KUALA LUMPUR, March 21 – Beijing’s new restrictions on capital outflow has prompted around 40 Chinese nationals to seek refunds of their down payments for purchases in a housing development in Johor.
The South China Morning Post reported that these buyers were unable to secure financing for commitments in the Forest City project as banks in China are rejecting such loan applications following Beijing’s measures to stabilise the yuan.
“We thought it was a good and affordable deal to invest in overseas property, without thinking of the possible risks, and even signing the agreements in English even though we don’t know the language,” Leo Wang, one of the affected investors, was quoted as saying.
According to the daily, Wang was using text messaging app WeChat to coordinate the 40 or so investors to jointly seek the refunds.
Another Chinese national, Laura Zhang, reportedly said said she paid RM63,500 as a 10 per cent down payment for 635 square feet flat.
Zhang she had been sold on the idea of not just a high-value property, but also the chance to give her son a quality education in Malaysia.
“I’m not so rich that I can afford those properties in North America or Australia, but I was very interested in buying an apartment abroad for my child’s education or possible emigration in the future.
“That’s why I joined the tour. Besides, the Forest City project is very famous among Chinese as you can see its advertisement everywhere in China,” Zhang was quoted as saying.
The report said Zhang had travelled to Malaysia and Singapore with 20 others on a “free investment tour” before being convinced by Forest City sales persons to make the purchase.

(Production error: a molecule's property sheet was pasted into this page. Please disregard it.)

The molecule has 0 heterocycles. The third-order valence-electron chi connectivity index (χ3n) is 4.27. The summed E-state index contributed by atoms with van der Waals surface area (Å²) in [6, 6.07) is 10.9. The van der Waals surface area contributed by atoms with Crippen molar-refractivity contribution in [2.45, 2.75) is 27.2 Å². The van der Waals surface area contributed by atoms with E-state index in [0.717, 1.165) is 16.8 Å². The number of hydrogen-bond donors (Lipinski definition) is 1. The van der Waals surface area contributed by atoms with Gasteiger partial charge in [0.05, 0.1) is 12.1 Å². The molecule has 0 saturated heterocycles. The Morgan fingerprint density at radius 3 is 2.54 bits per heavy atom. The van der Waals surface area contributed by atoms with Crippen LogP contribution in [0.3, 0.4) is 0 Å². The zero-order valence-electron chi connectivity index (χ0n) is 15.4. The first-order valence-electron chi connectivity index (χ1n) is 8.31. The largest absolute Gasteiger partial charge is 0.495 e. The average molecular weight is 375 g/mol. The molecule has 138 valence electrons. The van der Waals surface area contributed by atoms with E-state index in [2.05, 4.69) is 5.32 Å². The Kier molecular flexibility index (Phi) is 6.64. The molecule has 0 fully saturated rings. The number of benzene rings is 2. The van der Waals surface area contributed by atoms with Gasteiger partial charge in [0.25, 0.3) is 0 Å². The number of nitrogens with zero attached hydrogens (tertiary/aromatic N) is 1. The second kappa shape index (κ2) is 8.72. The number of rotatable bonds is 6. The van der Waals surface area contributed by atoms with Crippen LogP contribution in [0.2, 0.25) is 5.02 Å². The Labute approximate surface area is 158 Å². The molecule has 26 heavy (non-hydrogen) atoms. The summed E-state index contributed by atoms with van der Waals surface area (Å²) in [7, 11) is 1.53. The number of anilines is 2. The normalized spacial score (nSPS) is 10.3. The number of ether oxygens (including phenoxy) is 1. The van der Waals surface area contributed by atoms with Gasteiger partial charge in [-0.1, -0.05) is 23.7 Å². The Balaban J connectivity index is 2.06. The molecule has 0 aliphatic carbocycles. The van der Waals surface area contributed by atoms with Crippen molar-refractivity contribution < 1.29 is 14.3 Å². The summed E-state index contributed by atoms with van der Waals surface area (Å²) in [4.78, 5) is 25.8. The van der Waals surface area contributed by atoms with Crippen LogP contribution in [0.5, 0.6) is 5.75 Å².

“Now we understand all further instalments need to be paid abroad. But this is not allowed due to the foreign exchange controls from the Chinese government,” another Forest City buyer, Vicky Wu from Guangzhou was quoted as saying.
“If we do so, we will be put on the government’s black list,” she added.
Peng Peng, a senior economic researcher with the Guangzhou Academy of Social Science, said the buyers are investing overseas partly as a way to protect themselves against yuan depreciation.
“But actually it’s full of risks for these Chinese small investors since most of them know little about laws and markets overseas … They blindly believe overseas property markets will soar in the same way as the mainland market,” he said.
Country Garden has denied claims of misrepresentation, saying in a statement last week that the development and construction of Forest City was carried out “under the legal framework, with its sales in strict accordance with laws and regulations and contractual commitments”.
It was reported that, since late last year, the People’s Bank of China has been carefully examining the outflow of all transaction and funds from Chinese companies, especially of mega projects, to stabilise the Chinese currency.